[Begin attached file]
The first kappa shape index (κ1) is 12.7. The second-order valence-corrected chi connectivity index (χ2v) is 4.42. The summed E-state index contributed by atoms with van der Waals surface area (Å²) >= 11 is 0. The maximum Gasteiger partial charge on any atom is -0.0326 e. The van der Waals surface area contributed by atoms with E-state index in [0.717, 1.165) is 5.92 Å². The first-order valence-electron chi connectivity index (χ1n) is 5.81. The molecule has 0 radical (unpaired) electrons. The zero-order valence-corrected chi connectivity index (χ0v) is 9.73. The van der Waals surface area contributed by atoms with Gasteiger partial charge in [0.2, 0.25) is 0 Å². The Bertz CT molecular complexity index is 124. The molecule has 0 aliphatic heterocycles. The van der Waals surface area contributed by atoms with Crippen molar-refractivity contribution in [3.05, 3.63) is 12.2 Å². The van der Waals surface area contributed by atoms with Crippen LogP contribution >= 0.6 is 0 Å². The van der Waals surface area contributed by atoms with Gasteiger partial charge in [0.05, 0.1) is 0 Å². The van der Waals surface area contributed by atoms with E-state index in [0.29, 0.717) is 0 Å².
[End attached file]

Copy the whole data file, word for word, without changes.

The first kappa shape index (κ1) is 12.7. The second-order valence-corrected chi connectivity index (χ2v) is 4.42. The summed E-state index contributed by atoms with van der Waals surface area (Å²) >= 11 is 0. The maximum Gasteiger partial charge on any atom is -0.0326 e. The van der Waals surface area contributed by atoms with E-state index in [0.717, 1.165) is 5.92 Å². The first-order valence-electron chi connectivity index (χ1n) is 5.81. The molecule has 0 radical (unpaired) electrons. The zero-order valence-corrected chi connectivity index (χ0v) is 9.73. The van der Waals surface area contributed by atoms with Gasteiger partial charge in [0.2, 0.25) is 0 Å². The Bertz CT molecular complexity index is 124. The molecule has 0 aliphatic heterocycles. The van der Waals surface area contributed by atoms with Crippen molar-refractivity contribution in [3.05, 3.63) is 12.2 Å². The van der Waals surface area contributed by atoms with Crippen LogP contribution >= 0.6 is 0 Å². The van der Waals surface area contributed by atoms with Gasteiger partial charge in [0.05, 0.1) is 0 Å². The van der Waals surface area contributed by atoms with E-state index in [0.29, 0.717) is 0 Å².